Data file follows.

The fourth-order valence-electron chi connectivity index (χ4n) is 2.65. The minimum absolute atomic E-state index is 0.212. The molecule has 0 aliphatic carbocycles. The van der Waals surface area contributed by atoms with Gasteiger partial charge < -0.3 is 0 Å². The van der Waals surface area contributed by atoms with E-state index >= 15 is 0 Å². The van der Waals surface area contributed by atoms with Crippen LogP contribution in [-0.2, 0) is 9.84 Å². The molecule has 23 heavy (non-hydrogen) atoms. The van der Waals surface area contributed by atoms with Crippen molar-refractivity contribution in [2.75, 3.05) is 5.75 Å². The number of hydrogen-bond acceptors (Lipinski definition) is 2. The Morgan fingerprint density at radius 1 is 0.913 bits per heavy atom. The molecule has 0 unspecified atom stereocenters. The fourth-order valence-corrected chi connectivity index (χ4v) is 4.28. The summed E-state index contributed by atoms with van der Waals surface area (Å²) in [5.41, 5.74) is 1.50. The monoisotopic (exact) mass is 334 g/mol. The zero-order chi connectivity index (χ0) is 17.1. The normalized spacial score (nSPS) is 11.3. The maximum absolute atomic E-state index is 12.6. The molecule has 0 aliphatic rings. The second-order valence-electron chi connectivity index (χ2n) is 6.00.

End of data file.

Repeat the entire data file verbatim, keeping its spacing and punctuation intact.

The fourth-order valence-electron chi connectivity index (χ4n) is 2.65. The minimum absolute atomic E-state index is 0.212. The molecule has 0 aliphatic carbocycles. The van der Waals surface area contributed by atoms with Gasteiger partial charge < -0.3 is 0 Å². The van der Waals surface area contributed by atoms with E-state index >= 15 is 0 Å². The van der Waals surface area contributed by atoms with Crippen LogP contribution in [-0.2, 0) is 9.84 Å². The molecule has 23 heavy (non-hydrogen) atoms. The van der Waals surface area contributed by atoms with Crippen molar-refractivity contribution in [2.75, 3.05) is 5.75 Å². The number of hydrogen-bond acceptors (Lipinski definition) is 2. The Morgan fingerprint density at radius 1 is 0.913 bits per heavy atom. The molecule has 0 unspecified atom stereocenters. The fourth-order valence-corrected chi connectivity index (χ4v) is 4.28. The summed E-state index contributed by atoms with van der Waals surface area (Å²) in [5.41, 5.74) is 1.50. The monoisotopic (exact) mass is 334 g/mol. The zero-order chi connectivity index (χ0) is 17.1. The normalized spacial score (nSPS) is 11.3. The maximum absolute atomic E-state index is 12.6. The molecule has 0 aliphatic rings. The second-order valence-electron chi connectivity index (χ2n) is 6.00.